When the Dow Jones Industrial Average fell nearly 900 points in two days following the knee-jerk market reaction to the surprise Brexit vote, American traders learned very quickly that European politics can have a big impact on U.S. stocks.
Facebook Inc (FB)
More than half (54%) of FB’s revenue coming from outside the U.S., and 24% of that revenue comes from Europe. FB stock traders can’t afford to ignore the Brexit.
CNBC’s Julia Boorstin reported last week that FB won’t lose European users, but a recession in Europe could cost the company advertising dollars.
Despite the uncertainly involving the Brexit, Cantor Fitzgerald analyst Youssef Squali believes traders should buy high-quality internet stocks like FB, GOOG and AMZN on any post-Brexit dips. Squali expects that the Brexit will have “no meaningful impact” on Facebook’s earnings.
FBN Securities agrees that FB’s Europe exposure is “relatively low” and names FB stock its top technology pick.
Alphabet Inc (GOOG, GOOGL)
GOOG’s biggest Brexit-related threat may not come from European consumers, but rather from EU regulators.
The U.K. had pushed for lighter EU regulations on GOOG. Now that the U.K. has gone, France and Germany may decide to crack down. The EU recently approved the new General Data Protection Regulation framework, which is set to take effect in May 2018. The new rules will help regulate the data collection that is central to GOOG’s critical advertising business.
GOOG is likely not thrilled about the details of the new EU rules, including massive fines for privacy violations and provisions allowing EU citizens to opt out of online profiling. But at least the rules were set to be uniform across all of Europe. Now, the U.K. may have its own set of rules that could complicate data flow in and out of Britain and the rest of Europe.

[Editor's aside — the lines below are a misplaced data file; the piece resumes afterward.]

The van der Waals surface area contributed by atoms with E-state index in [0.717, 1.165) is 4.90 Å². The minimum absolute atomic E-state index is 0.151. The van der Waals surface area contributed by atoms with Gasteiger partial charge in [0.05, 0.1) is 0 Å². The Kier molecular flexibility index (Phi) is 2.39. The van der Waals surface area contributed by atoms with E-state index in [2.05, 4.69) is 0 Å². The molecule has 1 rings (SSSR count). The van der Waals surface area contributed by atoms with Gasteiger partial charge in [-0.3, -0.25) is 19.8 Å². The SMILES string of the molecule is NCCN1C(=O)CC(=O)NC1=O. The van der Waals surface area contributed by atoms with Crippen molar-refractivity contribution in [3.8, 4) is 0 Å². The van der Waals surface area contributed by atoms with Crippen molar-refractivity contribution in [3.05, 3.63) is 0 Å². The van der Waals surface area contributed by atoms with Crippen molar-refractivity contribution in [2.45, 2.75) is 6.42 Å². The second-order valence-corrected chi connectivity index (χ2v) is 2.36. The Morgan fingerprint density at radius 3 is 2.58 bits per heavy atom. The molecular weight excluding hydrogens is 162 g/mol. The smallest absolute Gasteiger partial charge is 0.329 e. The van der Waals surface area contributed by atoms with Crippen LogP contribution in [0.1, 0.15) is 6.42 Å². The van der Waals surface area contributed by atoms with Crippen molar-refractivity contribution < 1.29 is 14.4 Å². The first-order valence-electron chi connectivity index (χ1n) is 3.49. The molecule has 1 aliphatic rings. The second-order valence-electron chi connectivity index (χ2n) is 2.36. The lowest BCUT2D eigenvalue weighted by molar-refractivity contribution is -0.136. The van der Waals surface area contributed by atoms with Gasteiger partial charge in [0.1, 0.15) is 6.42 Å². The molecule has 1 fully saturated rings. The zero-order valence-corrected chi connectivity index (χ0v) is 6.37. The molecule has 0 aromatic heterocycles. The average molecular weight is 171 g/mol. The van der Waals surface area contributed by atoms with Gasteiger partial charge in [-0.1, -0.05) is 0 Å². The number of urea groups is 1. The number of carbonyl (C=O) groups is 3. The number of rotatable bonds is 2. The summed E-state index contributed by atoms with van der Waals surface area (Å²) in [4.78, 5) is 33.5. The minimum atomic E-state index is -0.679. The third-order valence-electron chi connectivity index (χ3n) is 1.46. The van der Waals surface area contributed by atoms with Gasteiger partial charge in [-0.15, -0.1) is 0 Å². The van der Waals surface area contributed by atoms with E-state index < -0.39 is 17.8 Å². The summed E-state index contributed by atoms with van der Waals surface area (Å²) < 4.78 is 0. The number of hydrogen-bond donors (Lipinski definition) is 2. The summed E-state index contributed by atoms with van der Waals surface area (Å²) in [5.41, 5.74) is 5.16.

In terms of direct earnings impact, however, Squali argues that GOOG is mostly in the clear. About 10% of GOOG’s total revenue comes from the U.K. But Cantor Fitzgerald predicts that GOOG’s hedging activities will offset most of the potential forex headwinds.
Amazon.com, Inc (AMZN)
Among the three stocks discussed in this article, AMZN has the least international revenue exposure (33%) and only 8% direct exposure to the U.K.
While AMZN is an internet company at its core, it also has more of a physical retail presence than GOOG or FB. Investors may have initially been worried about the impact that the Brexit would have on international goods delivery within Europe, but the company recently assured the market that its sales have not been impacted by the vote.
“Our sales are in line with expectations… It’s business as usual as far as we are concerned,” U.K. manager Doug Gurr said this week.
Amazon also said it intends to create another 1,000 jobs in the U.K. on top of the 2,500 U.K. jobs it announced in January.
It’s still unclear what (if any) impact the Brexit will have on the availability and cost of labor in the U.K., particularly immigrant labor. However, AMZN doesn’t seem to be concerned, which is a good sign for investors.
As of this writing, Wayne Duggan had no positions in any of the stocks mentioned.